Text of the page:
Summary: Our body postures in worship, Bible intake, and prayer reflect our attitude toward God. We must approach these disciplines with humility and joy.
Throughout our series on spiritual formation, being Conformed to Christ, I have talked about the spiritual disciplines of worship, Bible study, meditation, memorization, and prayer. In this post, I want to discuss our body postures and how they reflect our attitude and heart.
Have you ever thought about the way you posture your body when you worship God, read and study the Bible, and pray? We take specific postures in these disciplines whether we realize it or not. Sometimes we take them without realizing that we do it.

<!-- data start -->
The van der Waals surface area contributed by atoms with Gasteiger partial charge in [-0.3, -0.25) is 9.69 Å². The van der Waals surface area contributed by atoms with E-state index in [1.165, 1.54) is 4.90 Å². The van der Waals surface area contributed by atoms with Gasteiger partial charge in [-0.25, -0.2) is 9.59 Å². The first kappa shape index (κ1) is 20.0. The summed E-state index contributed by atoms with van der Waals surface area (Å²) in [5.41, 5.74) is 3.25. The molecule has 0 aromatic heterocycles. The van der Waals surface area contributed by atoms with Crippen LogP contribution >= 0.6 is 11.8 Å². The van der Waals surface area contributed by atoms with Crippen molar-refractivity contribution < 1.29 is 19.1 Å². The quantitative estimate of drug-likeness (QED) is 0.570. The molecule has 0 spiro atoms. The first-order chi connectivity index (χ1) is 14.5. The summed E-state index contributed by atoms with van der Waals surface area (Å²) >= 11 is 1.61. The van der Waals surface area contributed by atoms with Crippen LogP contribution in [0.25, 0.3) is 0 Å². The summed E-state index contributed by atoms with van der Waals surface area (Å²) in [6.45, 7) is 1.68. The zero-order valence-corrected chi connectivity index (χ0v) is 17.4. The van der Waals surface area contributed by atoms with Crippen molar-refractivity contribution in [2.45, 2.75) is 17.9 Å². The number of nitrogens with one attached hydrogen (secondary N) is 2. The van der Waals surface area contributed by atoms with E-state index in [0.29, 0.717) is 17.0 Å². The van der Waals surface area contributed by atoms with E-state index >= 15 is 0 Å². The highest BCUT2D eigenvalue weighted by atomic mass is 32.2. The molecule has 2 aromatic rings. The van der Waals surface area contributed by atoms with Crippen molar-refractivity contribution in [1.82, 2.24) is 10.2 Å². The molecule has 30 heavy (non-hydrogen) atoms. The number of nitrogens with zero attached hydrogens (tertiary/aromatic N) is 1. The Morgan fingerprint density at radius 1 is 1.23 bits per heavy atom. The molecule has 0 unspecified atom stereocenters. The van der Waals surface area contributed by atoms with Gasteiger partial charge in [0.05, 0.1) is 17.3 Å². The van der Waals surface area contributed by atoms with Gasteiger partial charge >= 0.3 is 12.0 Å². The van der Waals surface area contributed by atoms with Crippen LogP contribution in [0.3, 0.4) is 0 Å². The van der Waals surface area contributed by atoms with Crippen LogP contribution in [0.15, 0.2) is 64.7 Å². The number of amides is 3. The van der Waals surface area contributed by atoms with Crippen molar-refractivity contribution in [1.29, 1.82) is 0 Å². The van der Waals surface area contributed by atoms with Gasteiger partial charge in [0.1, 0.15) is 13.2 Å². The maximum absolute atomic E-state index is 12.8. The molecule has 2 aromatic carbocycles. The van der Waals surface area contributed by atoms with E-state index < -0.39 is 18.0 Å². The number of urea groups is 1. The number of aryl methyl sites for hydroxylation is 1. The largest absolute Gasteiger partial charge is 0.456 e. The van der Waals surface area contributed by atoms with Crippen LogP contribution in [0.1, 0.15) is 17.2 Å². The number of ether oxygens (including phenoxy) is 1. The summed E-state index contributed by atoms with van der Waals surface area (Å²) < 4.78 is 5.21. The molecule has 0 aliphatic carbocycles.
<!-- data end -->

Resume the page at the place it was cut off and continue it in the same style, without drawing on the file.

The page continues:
Often, when you worship God, you clap your hands, raise your hands, and dance before the Lord. When you pray, sometimes you kneel before Him, clasp your hands together, or bow your head and close your eyes. You do similar bodily actions in Bible intake.
I want to discuss the reasons we take body postures when we perform these disciplines. They reflect our inner approach and attitude toward God as we practice these vital spiritual disciplines. Let’s dive in!
Reasons for Body Postures
The way you posture your body when you worship God, read and study His Word, and pray show your inner attitude toward the Lord, desire for Him, and approach to these disciplines. They show Him how much you appreciate Him and His guidance over you.